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Brain Deactivation May Be MRI Marker of Early Alzheimer's

Brain Deactivation May Be MRI Marker of Early Alzheimer's

CHAPEL HILL, N.C., Sept. 25 -- A sensitive sign of the early stages of Alzheimer's disease may be dampening of activity in the posteromedial cortices during a memory task, as seen by functional MRI, investigators here suggested.

In a study comparing functional MRI scans of healthy volunteers with those of patients with mild cognitive impairment or mild Alzheimer's disease, the degree of activation of the posteromedial cortices correlated significantly with scores on a verbal learning test, reported Jeffrey R. Petrella, M.D., of Duke, and colleagues.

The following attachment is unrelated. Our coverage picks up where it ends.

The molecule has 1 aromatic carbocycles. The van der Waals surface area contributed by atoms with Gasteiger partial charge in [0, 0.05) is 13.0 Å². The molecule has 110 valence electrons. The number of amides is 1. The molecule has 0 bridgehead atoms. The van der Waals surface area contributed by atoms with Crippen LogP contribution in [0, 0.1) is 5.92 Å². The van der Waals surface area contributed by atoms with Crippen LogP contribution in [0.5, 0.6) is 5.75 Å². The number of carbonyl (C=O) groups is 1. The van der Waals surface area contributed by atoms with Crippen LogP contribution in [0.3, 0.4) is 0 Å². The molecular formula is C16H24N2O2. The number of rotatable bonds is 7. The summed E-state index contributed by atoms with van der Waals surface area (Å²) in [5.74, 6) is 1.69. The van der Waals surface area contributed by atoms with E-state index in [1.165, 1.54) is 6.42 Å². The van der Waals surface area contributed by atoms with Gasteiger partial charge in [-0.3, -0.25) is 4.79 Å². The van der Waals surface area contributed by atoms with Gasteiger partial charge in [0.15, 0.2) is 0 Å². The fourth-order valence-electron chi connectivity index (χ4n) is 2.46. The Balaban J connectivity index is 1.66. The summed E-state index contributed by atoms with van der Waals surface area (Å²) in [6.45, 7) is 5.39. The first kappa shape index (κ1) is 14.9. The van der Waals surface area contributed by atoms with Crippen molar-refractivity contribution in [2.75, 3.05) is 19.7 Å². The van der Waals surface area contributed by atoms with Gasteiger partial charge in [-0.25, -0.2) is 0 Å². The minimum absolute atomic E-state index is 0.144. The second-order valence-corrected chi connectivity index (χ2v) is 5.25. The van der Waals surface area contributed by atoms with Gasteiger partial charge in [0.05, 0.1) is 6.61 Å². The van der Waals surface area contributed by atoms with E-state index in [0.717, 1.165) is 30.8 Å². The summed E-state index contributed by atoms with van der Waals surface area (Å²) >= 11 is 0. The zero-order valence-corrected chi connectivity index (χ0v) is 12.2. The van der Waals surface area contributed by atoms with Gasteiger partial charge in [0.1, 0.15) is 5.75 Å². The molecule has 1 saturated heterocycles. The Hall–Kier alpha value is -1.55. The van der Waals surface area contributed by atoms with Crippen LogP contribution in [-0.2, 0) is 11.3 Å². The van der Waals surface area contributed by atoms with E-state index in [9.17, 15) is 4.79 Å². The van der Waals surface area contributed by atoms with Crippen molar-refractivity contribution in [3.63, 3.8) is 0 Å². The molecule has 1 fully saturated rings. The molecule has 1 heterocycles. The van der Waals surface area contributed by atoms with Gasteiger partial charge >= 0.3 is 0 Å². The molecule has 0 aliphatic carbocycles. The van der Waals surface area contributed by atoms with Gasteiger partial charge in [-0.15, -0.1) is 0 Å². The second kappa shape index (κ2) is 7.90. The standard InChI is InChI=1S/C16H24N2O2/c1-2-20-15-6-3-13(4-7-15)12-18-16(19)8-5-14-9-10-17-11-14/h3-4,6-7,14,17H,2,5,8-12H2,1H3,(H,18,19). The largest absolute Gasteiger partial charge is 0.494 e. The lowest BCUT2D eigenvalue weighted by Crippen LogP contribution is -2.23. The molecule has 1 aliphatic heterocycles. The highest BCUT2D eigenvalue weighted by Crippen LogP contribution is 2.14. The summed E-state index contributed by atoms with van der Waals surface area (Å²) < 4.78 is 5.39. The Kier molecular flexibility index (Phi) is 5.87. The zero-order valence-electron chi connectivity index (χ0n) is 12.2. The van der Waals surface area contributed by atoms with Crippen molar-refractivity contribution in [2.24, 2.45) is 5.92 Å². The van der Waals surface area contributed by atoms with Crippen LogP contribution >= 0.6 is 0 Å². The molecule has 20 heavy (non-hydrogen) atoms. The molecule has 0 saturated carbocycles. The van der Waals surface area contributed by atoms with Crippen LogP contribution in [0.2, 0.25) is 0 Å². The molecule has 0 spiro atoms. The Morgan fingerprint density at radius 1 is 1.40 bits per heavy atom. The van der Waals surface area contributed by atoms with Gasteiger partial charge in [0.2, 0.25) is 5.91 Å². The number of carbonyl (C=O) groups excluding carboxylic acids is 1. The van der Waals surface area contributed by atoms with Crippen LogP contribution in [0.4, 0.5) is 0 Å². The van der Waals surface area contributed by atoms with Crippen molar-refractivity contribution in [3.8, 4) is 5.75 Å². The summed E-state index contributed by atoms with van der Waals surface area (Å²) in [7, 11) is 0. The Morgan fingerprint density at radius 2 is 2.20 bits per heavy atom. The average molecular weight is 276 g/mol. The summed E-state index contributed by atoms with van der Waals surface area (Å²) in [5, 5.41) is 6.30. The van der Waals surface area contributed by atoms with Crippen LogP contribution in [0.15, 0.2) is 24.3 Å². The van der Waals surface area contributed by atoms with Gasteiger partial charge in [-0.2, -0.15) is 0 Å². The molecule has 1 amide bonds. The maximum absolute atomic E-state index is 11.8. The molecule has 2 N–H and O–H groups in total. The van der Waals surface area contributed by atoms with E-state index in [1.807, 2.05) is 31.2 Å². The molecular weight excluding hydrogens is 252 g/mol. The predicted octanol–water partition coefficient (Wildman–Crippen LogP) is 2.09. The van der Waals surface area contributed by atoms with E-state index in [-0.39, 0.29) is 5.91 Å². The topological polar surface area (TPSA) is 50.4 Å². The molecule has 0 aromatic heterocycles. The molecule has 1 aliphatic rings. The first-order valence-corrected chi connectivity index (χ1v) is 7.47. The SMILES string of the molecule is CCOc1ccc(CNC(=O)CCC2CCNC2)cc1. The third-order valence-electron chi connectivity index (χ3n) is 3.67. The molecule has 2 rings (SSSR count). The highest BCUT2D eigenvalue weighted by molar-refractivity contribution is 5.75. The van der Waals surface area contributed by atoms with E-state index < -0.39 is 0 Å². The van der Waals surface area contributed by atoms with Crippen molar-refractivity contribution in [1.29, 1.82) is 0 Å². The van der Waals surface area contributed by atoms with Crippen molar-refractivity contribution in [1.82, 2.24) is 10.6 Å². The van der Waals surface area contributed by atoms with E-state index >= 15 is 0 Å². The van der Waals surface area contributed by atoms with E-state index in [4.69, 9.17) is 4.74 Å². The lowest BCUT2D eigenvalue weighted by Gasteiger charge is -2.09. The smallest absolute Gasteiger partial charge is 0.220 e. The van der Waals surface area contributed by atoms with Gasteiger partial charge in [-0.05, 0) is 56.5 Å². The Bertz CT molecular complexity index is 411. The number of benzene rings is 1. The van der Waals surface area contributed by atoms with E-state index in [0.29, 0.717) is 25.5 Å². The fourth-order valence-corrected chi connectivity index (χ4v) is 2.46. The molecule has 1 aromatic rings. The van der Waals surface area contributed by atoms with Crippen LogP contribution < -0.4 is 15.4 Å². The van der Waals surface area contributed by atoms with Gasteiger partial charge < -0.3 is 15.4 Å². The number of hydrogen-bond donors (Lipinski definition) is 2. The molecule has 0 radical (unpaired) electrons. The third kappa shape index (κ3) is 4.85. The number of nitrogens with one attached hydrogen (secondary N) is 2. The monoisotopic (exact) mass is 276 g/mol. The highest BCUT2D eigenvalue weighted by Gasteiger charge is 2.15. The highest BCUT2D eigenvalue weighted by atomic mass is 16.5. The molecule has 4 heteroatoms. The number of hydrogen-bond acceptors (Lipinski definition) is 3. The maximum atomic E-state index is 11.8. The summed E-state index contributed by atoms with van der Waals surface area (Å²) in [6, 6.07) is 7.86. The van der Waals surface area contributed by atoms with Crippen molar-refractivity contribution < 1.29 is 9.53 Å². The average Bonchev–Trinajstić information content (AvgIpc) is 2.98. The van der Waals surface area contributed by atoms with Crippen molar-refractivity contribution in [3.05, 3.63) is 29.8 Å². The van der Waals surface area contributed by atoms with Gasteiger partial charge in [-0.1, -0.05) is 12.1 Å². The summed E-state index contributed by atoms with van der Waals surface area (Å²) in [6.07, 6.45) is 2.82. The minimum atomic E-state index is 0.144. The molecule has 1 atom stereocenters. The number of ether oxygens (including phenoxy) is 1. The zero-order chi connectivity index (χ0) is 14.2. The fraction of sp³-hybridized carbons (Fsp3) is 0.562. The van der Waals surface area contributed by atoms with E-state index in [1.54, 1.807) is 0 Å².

Deactivation of the posteromedial cortices during novel or familiar facial encoding tasks could be a more sensitive marker for early-stage Alzheimer's than activation of other areas, the authors wrote in the October issue of Radiology.

"The findings of this study implicate a potential functional, rather than structural, brain marker -- separate from atrophy -- that may help enhance diagnosis and treatment monitoring of Alzheimer's patients," Dr. Petrella said.

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